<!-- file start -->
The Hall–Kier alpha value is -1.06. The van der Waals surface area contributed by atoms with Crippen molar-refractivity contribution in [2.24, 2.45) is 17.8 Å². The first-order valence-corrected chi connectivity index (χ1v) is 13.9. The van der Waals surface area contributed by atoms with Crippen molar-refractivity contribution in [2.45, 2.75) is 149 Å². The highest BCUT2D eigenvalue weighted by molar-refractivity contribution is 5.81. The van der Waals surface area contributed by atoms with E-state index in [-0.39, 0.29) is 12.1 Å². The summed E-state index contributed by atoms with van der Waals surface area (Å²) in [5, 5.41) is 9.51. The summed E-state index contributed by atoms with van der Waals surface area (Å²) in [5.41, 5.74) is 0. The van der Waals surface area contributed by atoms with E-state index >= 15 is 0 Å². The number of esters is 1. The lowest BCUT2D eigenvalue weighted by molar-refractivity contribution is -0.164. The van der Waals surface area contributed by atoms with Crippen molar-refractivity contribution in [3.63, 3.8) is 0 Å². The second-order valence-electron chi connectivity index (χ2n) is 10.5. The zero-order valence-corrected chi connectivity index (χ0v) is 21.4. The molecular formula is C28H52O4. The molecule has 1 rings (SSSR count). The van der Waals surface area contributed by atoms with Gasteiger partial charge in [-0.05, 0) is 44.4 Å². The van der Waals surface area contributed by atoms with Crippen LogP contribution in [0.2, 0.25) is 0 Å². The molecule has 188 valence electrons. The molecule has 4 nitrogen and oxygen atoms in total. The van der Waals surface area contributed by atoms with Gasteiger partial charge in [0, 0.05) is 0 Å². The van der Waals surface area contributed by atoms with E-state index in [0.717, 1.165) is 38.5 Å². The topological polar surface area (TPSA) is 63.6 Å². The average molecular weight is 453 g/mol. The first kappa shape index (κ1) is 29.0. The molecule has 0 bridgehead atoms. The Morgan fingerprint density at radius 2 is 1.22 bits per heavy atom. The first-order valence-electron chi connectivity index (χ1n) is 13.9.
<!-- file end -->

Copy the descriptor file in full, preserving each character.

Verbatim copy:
The Hall–Kier alpha value is -1.06. The van der Waals surface area contributed by atoms with Crippen molar-refractivity contribution in [2.24, 2.45) is 17.8 Å². The first-order valence-corrected chi connectivity index (χ1v) is 13.9. The van der Waals surface area contributed by atoms with Crippen molar-refractivity contribution in [2.45, 2.75) is 149 Å². The highest BCUT2D eigenvalue weighted by molar-refractivity contribution is 5.81. The van der Waals surface area contributed by atoms with E-state index in [-0.39, 0.29) is 12.1 Å². The summed E-state index contributed by atoms with van der Waals surface area (Å²) in [5, 5.41) is 9.51. The summed E-state index contributed by atoms with van der Waals surface area (Å²) in [5.41, 5.74) is 0. The van der Waals surface area contributed by atoms with E-state index >= 15 is 0 Å². The number of esters is 1. The lowest BCUT2D eigenvalue weighted by molar-refractivity contribution is -0.164. The van der Waals surface area contributed by atoms with Crippen molar-refractivity contribution in [3.63, 3.8) is 0 Å². The second-order valence-electron chi connectivity index (χ2n) is 10.5. The zero-order valence-corrected chi connectivity index (χ0v) is 21.4. The molecular formula is C28H52O4. The molecule has 1 rings (SSSR count). The van der Waals surface area contributed by atoms with Gasteiger partial charge in [-0.05, 0) is 44.4 Å². The van der Waals surface area contributed by atoms with Crippen LogP contribution in [0.2, 0.25) is 0 Å². The molecule has 188 valence electrons. The molecule has 4 nitrogen and oxygen atoms in total. The van der Waals surface area contributed by atoms with Gasteiger partial charge in [0, 0.05) is 0 Å². The van der Waals surface area contributed by atoms with E-state index in [0.717, 1.165) is 38.5 Å². The topological polar surface area (TPSA) is 63.6 Å². The average molecular weight is 453 g/mol. The first kappa shape index (κ1) is 29.0. The molecule has 0 bridgehead atoms. The Morgan fingerprint density at radius 2 is 1.22 bits per heavy atom. The first-order valence-electron chi connectivity index (χ1n) is 13.9.